Additionally, last but not least, Eleanor’s agreement to let Chidi’s memory be erased, and her helping him bond with Simone, is beneficial not only for the four humans and Michael, but potentially for all human beings in the past, present and future, since a positive outcome of the experiment could lead to an enormous increase in those who are welcomed to The Good Place. Yet, it is at a great price, losing the love of her life, with the same love destroying The Good Place for her when he decides to leave it after some part of eternity.
Essentially, The Good Place tries to make three points concerning the Trolley Problem, as long as we accept its more generous and more universal meaning of being a moral dilemma in general.
(a) When confronted with a moral dilemma in general, self-sacrifice is always an option, if not practically possible (like in the case of the surgeon), then at least as a true consideration. Telling others and yourself that a moral dilemma is “just not your responsibility” is not an option, according to the The Good Place. Of course, this has ramifications for Foot’s driver or Thomson’s bystander.
(b) Self-sacrifice is only true and authentic if, and when, given freely and altruistically. Forcing someone to give up his life or a significant interest, for example a love interest, is still a sacrifice, but not a self-sacrifice. The “self” is indicative of both the sacrifice’s object—that what is given—and of the sacrifice’s subject—who is giving. That is why it has to be unselfish or altruistic: if such a sacrifice were to be predominantly beneficial to the one bringing it, it ceases to be a sacrifice as such. When Eleanor tries to earn points for the afterlife by doing good deeds in her postmortem neighborhood, she fails because her motivation is “corrupt”, that is “self-centered”.
(c) Together with Scanlon, The Good Place affirms that self-sacrifice is morally not only justifiable but could even be regarded as one’s moral duty. In this, the series goes beyond Scanlon’s original contractualism, which only demands a “slight or moderate sacrifice”. In The Good Place, the sacrifice is total, a sacrifice of the self. However, even when and if self-sacrifice is a moral obligation, as the series seems to suggest, that does not make it someone else’s moral (or legal or practical) right to be given. Self-sacrifice can only be given out of moral obligation or other reasons but cannot be demanded. To paraphrase Scanlon, what we owe each other is not the same as what we demand of each other. Again, the idea of self-sacrifice as a duty is a direct violation of the voluntarist nature of the deed itself.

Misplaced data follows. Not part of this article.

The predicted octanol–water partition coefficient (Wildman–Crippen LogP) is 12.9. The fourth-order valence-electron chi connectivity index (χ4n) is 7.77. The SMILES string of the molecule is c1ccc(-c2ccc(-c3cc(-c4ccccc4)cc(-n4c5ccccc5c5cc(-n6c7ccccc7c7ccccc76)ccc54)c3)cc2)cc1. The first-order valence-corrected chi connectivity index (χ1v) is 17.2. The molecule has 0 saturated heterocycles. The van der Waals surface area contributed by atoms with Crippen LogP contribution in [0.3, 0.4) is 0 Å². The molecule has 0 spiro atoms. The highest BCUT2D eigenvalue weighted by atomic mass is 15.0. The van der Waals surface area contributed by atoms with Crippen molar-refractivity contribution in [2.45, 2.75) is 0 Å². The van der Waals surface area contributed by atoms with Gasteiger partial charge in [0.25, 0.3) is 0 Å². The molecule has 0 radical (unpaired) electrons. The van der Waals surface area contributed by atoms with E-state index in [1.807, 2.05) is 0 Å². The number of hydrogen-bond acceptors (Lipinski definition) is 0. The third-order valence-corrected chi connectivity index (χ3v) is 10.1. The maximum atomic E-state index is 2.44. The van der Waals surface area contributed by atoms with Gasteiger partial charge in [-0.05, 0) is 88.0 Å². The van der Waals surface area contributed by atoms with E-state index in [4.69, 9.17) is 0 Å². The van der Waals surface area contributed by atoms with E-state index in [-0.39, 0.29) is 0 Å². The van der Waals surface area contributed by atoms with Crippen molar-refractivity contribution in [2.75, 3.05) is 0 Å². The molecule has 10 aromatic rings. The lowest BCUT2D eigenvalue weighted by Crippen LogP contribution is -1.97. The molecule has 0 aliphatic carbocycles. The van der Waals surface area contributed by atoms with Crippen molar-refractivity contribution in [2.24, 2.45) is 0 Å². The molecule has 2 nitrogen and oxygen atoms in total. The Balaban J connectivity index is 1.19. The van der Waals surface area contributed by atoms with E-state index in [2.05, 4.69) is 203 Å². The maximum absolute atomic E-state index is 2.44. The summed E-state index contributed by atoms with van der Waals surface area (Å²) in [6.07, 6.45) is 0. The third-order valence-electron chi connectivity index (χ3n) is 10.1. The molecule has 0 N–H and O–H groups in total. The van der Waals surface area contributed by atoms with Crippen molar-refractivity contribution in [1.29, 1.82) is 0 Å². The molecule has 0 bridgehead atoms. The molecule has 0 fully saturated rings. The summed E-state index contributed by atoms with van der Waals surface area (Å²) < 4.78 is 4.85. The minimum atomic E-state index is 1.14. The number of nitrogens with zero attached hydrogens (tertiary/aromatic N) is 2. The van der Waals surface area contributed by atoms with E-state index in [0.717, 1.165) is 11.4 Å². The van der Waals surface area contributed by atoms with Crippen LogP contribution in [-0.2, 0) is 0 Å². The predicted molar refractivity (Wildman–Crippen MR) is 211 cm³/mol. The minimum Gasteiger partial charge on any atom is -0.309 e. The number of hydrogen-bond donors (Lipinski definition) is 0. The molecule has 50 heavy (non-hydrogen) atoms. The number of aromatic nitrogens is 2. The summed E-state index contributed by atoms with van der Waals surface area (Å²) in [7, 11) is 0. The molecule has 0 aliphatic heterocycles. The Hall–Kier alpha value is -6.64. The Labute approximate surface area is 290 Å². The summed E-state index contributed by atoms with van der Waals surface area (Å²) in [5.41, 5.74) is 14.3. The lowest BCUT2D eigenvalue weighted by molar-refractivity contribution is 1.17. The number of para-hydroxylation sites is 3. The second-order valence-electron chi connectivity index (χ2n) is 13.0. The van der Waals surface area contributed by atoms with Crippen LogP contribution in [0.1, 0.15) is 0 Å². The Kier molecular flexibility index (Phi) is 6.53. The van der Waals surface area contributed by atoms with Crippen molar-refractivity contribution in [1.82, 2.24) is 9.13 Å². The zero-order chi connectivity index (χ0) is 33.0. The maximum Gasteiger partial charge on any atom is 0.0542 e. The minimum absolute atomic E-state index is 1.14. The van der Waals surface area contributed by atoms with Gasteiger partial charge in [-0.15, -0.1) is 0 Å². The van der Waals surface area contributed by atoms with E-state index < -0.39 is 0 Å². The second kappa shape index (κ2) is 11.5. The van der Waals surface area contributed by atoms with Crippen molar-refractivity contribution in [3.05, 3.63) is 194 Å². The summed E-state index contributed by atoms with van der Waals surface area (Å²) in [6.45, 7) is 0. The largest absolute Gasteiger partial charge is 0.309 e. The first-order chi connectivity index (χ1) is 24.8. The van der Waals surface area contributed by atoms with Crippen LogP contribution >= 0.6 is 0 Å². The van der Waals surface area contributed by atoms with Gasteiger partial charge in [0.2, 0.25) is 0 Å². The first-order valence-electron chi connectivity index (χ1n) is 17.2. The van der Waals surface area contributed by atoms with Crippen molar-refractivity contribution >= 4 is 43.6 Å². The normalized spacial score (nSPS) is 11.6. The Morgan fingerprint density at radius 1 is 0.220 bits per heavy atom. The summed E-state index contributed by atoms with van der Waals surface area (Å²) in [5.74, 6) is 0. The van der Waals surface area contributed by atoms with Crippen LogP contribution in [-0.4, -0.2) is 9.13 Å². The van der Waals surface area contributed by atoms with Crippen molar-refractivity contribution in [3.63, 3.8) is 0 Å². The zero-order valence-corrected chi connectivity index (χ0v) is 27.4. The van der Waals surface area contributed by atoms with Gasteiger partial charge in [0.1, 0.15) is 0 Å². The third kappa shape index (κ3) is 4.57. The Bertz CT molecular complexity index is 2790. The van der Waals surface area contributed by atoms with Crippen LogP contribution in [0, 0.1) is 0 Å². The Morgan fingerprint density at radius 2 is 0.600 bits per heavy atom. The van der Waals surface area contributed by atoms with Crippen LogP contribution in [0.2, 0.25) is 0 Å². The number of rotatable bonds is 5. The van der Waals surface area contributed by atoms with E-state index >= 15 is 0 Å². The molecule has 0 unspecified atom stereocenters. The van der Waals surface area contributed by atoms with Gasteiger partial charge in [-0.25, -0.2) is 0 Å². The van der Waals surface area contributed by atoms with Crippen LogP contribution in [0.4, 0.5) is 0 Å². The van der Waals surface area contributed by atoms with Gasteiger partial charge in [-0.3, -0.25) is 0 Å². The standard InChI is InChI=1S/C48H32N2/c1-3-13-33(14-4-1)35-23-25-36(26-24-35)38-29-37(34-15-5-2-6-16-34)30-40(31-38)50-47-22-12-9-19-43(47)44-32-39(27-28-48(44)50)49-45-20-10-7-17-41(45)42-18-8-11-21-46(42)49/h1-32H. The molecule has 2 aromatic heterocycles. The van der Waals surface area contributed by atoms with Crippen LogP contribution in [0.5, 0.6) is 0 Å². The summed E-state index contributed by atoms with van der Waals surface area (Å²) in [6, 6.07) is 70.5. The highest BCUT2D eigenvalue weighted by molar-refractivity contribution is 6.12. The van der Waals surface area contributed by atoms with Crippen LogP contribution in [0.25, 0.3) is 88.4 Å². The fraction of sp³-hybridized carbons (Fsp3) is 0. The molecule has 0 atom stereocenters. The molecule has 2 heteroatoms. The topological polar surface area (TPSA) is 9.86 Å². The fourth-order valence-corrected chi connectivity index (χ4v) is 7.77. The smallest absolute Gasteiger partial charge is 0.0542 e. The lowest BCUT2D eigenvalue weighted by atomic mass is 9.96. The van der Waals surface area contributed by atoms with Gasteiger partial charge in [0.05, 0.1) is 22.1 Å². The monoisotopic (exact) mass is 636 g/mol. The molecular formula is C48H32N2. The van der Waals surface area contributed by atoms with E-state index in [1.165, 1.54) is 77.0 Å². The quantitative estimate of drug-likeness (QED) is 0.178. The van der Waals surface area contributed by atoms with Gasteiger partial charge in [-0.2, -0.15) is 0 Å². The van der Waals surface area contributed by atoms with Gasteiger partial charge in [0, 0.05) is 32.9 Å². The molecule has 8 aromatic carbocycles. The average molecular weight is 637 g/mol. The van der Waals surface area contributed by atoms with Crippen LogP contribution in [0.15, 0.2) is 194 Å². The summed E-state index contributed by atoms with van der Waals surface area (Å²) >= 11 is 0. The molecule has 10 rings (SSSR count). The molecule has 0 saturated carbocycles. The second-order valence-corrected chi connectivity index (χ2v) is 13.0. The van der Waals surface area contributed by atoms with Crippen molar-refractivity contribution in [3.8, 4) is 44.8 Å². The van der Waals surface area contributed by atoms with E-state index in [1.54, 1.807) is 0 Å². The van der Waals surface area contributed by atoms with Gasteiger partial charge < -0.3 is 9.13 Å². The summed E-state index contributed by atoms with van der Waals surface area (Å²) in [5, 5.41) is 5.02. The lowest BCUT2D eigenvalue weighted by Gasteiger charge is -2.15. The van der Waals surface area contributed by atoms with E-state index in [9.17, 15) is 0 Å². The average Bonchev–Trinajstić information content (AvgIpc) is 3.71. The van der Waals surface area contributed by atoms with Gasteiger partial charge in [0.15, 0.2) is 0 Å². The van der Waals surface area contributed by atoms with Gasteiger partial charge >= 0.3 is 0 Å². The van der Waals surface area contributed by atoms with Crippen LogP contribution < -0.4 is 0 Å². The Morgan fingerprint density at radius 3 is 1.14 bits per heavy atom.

The Good Place is indeed a moral laboratory for its characters and its audiences, reflecting the fundamental moral values of humankind, while discussing all its problematic actualizations, problems and dilemmas. In the end, it presents a very high moral standard: to sacrifice oneself if that is beneficial to one or more other people. In its radicalism, The Good Place’s message is not very unlike the Christian interpretation of the narrative complex of the Drawbridge Keeper. That is, to say the least, a remarkable conclusion to draw from The Good Place as a whole.
As I have shown earlier on, The Good Place does use religious aesthetics and rhetoric, especially from Christian and Buddhist traditions, as set pieces for its “afterlife mechanisms”, but refrains from explicitly addressing religious concepts of the afterlife (with some minor exceptions). The afterlife The Good Place is constructing is of an ethical, secular and ultimately atheist nature. It comes as more than a surprise to conclude that this secular show ultimately arrives at a solution for the Trolley Problem that depends on the religious, and especially Christian, notion of self-sacrifice.
In a larger perspective, this might be explained by the notion that the Christian tradition, including its heavy emphasis on the virtue of self-sacrifice of all believers and its idea of Christ’s self-sacrifice on the cross as being beneficial to all of humankind, has been and still is a very strong cultural influence, working its way—implicitly—into secular and contemporary, “post-Christian” series such as The Good Place. While the series may refrain from addressing explicit Christian beliefs on the afterlife, its core message of self-sacrifice as a solution for a moral dilemma is Christian in nature nevertheless.


This research received no external funding.

Conflicts of Interest

The authors declare no conflict of interest.


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In a rather strange twist of fate, the film Meet me in St. Louis (1944) featured Judy Garland singing the actual “Trolley Song”, the lyrics of which include: “Clang, clang, clang went the trolley/Ding, ding, ding went the bell/Zing, zing, zing went my heart strings/From the moment I saw him I fell.” Maybe Philippa Foot was inspired by Garland’s song in naming her famous thought experiment, maybe not, but I am not the first to teasingly address this odd coincidence (Joyce 2015; Edmonds 2014).
The notion of “altruism” is in and of itself not without conceptual problems of its own. Critics have argued that true altruism cannot exist, since it defies rational self-interest, and has long-term and/or indirect (perceivable) positive “pay-back”, ultimately undercutting the essence of altruism itself (Hwang and Bowles 2012). While this is certainly true, in the course of this article, I will ignore this topic because of practicality. In this article, we will assume that all acts designated as altruistic are, indeed, unproblematically perceived as such by all individuals involved in and effected by it.

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Bosman, F.G. Five William Shakespeares Versus One Santa Claus; Self-Sacrifice and The Trolley Problem in the Series “The Good Place”. Religions 2020, 11, 366.

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Bosman FG. Five William Shakespeares Versus One Santa Claus; Self-Sacrifice and The Trolley Problem in the Series “The Good Place”. Religions. 2020; 11(7):366.

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Bosman, Frank G. 2020. "Five William Shakespeares Versus One Santa Claus; Self-Sacrifice and The Trolley Problem in the Series “The Good Place”" Religions 11, no. 7: 366.